With more police, will Payne have more peace?

The Eastern District of the St. Paul Police Department has been beefing up its presence on Payne Avenue in recent weeks.

Eastern District Commander Kevin Casper said the new presence along the commercial corridor is partially due to a recent shooting near the intersection of Case and Payne avenues. On Monday, June 3, police responded to reports of gunshots at the intersection. Upon arriving, police saw a man fleeing the seen and chased him down. They found a gun on him and arrested him on a warrant for a prior robbery charge.

Nobody was injured by the shot fired. It was inconclusive as to why the shots were fired, Casper said, adding that he hopes to have such dramatic daytime events out of the picture by the end of the summer.

“We want to make sure that people know that Payne Avenue is a safe and enjoyable place to eat and shop,” Casper said.

He says they’ve got a cop assigned specifically to the street on each morning and afternoon shift, seven days a week. In addition, they’re parading FORCE officers up and down the street, talking to businesses and residents.

In all, Casper said the FORCE patrol has talked to over 50 people in the last few weeks.

Jim Loeffler, owner of Loeffler Shoes, welcomes the extra police patrols. His store is located on Payne not far from where the shooting took place.

“Especially during the summer months, you get groups of younger people that are congregating,” he said. “Police presence is a deterrent for that.”

Virginia Perry, owner of St. Paul Floral on the corner of Case and Payne, said it’s unfortunate such a presence is needed. She said there have been multiple daytime incidents right outside her business already this summer. In addition to the June 3 shots fired, she said there was another shooting, as well as a fist fight.

She recalled 30 to 40 kids congregated in the middle of the intersection, watching two or three kids fight one Saturday afternoon. She called the cops and when they showed up, the kids scattered, she said.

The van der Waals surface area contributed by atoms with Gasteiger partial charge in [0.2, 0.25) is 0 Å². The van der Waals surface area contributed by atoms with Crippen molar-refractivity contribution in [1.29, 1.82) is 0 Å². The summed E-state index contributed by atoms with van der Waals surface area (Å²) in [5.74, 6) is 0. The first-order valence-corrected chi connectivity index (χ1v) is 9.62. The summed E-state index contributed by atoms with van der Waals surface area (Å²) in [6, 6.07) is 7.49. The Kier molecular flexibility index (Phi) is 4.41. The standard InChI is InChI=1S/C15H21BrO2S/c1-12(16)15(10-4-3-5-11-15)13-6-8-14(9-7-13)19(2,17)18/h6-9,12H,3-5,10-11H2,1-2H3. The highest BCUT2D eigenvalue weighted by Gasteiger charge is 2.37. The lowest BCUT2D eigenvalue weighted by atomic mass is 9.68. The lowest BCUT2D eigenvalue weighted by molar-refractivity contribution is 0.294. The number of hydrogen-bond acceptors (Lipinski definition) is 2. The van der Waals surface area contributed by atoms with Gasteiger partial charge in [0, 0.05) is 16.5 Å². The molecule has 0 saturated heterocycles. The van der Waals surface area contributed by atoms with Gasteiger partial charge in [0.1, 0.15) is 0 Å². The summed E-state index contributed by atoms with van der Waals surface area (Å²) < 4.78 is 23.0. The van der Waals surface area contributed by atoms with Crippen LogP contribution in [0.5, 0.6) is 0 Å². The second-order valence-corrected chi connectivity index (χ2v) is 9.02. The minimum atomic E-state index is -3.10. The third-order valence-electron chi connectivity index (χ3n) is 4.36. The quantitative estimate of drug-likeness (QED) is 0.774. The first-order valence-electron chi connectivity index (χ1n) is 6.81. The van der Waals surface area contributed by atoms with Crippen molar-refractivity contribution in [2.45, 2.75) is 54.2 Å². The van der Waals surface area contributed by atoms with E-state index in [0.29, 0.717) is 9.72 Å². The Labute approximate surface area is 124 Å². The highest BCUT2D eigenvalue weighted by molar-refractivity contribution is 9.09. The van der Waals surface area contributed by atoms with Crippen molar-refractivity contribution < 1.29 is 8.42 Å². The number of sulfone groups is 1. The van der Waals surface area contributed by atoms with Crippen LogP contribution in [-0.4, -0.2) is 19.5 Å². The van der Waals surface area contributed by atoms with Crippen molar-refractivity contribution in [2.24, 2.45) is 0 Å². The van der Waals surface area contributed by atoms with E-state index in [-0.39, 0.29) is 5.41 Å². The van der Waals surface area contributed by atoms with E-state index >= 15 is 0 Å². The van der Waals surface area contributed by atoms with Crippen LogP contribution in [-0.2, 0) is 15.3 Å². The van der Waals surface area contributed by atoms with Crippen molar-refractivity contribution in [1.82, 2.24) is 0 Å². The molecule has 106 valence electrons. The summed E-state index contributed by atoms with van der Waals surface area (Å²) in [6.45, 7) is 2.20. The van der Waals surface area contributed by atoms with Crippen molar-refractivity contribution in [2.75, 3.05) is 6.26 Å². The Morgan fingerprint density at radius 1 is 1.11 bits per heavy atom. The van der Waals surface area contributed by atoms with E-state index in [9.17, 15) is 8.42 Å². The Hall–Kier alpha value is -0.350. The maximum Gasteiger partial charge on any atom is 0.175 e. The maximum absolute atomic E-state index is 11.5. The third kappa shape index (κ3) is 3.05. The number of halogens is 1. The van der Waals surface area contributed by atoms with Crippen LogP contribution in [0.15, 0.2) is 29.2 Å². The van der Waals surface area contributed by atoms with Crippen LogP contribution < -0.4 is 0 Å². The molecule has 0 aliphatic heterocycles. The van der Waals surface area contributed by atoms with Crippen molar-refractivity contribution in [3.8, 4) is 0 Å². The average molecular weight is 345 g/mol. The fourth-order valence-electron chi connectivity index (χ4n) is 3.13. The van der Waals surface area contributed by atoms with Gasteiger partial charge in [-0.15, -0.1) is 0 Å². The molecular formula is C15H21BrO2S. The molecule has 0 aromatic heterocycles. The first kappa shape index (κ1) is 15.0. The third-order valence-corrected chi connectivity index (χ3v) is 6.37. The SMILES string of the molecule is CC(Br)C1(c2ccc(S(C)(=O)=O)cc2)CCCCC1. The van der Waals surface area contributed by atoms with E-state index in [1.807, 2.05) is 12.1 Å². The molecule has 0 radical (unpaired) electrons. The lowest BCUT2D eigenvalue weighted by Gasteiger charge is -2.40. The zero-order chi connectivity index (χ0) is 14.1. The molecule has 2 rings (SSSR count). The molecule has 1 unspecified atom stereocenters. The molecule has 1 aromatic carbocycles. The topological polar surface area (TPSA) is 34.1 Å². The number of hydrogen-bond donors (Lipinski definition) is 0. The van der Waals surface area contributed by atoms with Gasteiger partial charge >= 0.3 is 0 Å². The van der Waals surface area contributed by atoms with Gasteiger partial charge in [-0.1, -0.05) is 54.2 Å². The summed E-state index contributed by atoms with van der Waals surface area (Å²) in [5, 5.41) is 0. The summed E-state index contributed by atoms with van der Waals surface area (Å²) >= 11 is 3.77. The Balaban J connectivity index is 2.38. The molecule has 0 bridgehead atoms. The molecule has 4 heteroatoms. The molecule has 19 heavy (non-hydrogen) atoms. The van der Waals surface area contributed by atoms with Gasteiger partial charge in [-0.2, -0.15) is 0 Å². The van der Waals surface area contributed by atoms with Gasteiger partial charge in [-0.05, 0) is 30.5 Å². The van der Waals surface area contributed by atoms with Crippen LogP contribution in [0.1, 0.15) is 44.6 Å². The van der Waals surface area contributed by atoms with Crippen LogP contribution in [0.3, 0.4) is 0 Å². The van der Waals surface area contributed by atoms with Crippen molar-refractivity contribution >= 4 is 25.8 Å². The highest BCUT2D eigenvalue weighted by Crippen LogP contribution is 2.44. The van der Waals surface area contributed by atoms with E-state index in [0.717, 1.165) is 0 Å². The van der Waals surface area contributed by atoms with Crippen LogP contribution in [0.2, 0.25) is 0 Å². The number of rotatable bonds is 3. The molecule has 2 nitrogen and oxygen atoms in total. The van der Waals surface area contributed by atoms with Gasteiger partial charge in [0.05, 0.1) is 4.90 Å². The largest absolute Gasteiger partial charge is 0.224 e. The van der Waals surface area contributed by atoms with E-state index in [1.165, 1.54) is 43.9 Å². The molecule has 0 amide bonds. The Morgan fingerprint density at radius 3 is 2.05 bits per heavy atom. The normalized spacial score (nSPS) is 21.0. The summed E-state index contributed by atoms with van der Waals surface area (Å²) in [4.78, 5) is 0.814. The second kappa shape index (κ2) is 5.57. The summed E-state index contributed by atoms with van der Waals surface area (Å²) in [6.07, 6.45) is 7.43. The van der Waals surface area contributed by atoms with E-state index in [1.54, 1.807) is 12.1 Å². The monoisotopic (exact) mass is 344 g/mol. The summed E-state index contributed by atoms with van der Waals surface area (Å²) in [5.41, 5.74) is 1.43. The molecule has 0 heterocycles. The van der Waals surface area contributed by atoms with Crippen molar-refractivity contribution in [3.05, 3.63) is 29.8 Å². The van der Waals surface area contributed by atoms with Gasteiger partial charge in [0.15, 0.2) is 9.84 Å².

“It’s pretty nerve-racking,” Perry said. “If it’s already happening this early in the summer, what’s the rest of the summer going to look like? I’m not very optimistic.”

After the June 3 shooting, Perry said one of her employees tried to take a bus home from a stop at the intersection of Case and Payne. The bus skipped the stop.

The employee learned the following morning that the bus drivers had been told to bypass the stop, Perry said.

Casper echoed Perry’s concerns about increased mischief at bus stops, and said that also contributed to the decision to bolster the Payne Avenue patrolling. Payne has “always been busy” with pedestrian and vehicle traffic, and a handful of troublemakers can give people a feeling of unease, Casper said.

Perry said she worries about what might be occurring after the sun goes down and the shopkeepers go home.

“If it’s happening during the day, what in the heck is happening at night around here?” she pondered.

Contact Patrick Larkin at eastside@lilllienews.com or at 651-748-7816.

Rate this article: 
No votes yet
Article category: 
Comment Here